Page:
Taiwan train crash: Prosecutors seek arrest of truck owner in collision that killed 50

Prosecutors in Taiwan want to arrest the owner of an unmanned truck that rolled onto a rail track killing 50 people and injuring 178.

The train, carrying 494 passengers, came off the rails in a tunnel just north of Hualien causing some carriages to hit the wall of the tunnel on Friday.

It smashed into the construction truck after it slid down a hillside above the tracks, Taiwan Railways Administration said.

Many passengers were crushed just before the train entered the tunnel and some climbed out of windows and walked along the train’s roof to safety.

Taiwan’s government’s disaster relief centre claimed the truck’s emergency brake was not properly engaged.

Chief prosecutor Yu Hsiu-duan said her team was seeking an arrest warrant for the truck’s owner, who was questioned along with several others after the crash.

Meanwhile, President Tsai Ing-wen has been visiting hospitals near the crash instead of the scene itself to avoid interfering with rescue work, according to her spokesperson.

“This heart-breaking accident caused many injuries and deaths. I came to Hualien today to visit the injured and express my condolences to the deceased passengers’ families,” Ms Tsai said. “We will surely help them in the aftermath.”

The leader also told reporters on Friday that she requested the Transportation Safety Committee to conduct a strict investigation.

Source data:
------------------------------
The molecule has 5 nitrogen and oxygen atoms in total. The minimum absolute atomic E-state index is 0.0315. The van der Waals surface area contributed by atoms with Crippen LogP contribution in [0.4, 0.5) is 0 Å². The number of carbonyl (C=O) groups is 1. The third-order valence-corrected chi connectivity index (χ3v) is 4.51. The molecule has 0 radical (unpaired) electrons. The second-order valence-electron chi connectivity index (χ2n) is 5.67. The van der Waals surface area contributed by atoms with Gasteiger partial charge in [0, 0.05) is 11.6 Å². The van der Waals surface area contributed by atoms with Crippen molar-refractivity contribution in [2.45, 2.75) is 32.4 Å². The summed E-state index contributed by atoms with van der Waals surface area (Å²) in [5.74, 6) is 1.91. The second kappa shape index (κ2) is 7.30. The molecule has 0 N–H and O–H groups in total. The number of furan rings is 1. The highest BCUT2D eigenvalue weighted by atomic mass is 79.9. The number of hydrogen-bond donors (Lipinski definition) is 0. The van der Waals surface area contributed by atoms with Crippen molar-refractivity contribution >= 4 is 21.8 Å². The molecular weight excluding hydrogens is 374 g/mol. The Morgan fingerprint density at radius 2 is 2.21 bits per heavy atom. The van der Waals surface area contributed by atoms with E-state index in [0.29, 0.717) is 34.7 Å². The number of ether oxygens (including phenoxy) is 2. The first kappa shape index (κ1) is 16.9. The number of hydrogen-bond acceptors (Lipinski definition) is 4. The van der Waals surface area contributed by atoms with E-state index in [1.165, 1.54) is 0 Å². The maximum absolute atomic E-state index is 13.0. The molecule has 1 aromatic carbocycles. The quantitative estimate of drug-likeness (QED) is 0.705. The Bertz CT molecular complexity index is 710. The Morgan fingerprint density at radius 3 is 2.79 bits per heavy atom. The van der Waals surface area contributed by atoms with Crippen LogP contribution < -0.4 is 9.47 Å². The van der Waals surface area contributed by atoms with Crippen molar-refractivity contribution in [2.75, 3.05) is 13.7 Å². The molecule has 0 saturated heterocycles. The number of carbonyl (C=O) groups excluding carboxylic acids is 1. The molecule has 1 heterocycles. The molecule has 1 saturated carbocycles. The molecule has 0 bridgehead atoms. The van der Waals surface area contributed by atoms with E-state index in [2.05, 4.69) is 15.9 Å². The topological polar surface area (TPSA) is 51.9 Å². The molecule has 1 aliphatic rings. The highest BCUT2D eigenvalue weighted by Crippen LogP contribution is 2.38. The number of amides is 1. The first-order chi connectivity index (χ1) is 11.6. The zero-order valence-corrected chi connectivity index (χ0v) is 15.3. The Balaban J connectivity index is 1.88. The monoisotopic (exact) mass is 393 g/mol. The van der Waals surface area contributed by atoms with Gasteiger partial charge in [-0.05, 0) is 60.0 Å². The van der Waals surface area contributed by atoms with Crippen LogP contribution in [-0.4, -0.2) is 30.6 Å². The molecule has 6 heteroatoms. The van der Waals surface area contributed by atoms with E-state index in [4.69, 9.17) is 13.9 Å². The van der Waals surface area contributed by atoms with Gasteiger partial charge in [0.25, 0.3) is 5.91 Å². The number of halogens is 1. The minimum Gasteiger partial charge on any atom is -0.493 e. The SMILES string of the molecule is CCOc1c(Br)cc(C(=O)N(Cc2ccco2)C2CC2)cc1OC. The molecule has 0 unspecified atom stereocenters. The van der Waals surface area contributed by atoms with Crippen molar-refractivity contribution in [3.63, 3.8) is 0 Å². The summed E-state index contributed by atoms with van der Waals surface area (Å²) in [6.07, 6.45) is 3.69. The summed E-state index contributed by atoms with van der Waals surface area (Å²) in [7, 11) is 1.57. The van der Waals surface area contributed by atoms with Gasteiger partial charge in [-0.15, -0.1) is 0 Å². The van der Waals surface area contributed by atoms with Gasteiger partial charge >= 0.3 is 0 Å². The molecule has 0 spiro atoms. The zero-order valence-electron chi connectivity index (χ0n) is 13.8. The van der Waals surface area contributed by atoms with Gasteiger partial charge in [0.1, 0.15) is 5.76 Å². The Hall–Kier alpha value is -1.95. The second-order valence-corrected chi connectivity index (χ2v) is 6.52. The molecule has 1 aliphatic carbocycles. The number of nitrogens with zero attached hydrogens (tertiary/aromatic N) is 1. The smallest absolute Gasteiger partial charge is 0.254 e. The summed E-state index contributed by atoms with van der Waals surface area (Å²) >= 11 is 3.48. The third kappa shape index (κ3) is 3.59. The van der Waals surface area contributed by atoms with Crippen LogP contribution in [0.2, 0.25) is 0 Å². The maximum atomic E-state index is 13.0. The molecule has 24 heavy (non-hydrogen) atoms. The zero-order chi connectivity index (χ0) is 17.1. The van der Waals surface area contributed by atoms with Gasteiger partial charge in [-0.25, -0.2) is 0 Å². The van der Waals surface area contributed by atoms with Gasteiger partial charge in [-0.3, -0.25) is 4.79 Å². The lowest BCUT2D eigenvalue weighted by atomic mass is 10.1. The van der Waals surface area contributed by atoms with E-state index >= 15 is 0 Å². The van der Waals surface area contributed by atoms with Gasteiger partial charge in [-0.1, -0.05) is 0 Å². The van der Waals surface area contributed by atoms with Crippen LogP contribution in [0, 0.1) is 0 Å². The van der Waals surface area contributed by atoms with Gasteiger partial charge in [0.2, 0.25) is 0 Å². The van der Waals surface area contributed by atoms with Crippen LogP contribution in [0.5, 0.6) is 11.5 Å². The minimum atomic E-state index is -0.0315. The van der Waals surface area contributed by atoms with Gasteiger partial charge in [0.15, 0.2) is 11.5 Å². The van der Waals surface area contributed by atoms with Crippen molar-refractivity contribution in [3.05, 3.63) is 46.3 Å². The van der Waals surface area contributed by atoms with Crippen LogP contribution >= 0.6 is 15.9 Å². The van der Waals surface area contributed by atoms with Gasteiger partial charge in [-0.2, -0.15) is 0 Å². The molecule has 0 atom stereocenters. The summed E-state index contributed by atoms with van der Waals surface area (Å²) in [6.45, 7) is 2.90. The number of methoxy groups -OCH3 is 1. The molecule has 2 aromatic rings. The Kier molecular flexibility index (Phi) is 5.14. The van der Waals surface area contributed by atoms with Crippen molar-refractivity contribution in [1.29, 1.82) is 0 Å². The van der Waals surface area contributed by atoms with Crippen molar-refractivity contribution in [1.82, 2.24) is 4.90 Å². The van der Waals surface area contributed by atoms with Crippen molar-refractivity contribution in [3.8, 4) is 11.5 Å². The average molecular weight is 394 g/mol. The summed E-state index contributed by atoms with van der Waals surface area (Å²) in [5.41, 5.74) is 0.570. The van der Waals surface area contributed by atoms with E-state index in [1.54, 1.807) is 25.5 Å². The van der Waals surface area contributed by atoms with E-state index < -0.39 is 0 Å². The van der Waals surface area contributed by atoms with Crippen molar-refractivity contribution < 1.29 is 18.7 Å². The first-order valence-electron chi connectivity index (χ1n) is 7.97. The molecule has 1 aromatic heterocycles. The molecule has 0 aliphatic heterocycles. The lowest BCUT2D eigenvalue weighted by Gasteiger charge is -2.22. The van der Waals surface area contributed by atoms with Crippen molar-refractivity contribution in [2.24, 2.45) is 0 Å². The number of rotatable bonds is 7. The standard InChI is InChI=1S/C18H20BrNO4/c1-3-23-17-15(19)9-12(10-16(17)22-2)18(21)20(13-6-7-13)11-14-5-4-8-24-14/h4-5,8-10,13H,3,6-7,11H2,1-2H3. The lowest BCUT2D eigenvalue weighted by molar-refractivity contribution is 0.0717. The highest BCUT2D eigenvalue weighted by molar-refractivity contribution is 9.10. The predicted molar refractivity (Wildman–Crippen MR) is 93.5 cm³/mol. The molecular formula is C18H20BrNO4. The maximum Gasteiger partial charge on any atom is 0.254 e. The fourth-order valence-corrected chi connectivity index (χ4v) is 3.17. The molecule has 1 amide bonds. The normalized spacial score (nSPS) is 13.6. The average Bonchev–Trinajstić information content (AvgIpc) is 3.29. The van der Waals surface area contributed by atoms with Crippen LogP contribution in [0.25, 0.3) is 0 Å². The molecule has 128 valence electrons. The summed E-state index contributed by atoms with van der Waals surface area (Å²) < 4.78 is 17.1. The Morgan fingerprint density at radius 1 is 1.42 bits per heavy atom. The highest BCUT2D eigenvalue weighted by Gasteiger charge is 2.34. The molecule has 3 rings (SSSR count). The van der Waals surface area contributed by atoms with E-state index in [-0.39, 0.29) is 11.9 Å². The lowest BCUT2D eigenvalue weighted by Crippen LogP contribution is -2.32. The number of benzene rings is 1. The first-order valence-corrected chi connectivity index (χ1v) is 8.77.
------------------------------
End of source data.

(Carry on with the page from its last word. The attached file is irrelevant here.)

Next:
Transportation Minister Lin Chia-lung said repairs will be accelerated.

After touring the crash site, Mr Lin said: “When such a thing happens, I feel very sorry and I will take full responsibility.”

Workers managed to remove the two rearmost cars from the tracks on Saturday morning, but a third could not be moved before tracks are repaired.

A further five cars are still wedged in the tunnel.

Two large construction cranes have been seen located next to the train in a remote wooded cliff area on the island’s east coast.

Weng Hui-ping, head of the railway administration’s news group, says the operation should be done within a week.

Among the people who died in the crash was the train’s young, newly married driver and the assistant driver, the National Fire Service said.

The crash is the island’s worst rail disaster since a train caught fire in 1948 in suburban Taipei which killed 64 people.

The train was an express service travelling from Taipei to Taitung carrying many tourists and people heading home at the start of a long weekend.

Images of the crash scene showed some carriages inside the tunnel crumbled and ripped apart from the impact.

The country’s last major rail crash was in 2018 when an express train derailed while negotiating a tight corner on the northeast coast, killing at least 18 people and injuring nearly 200.

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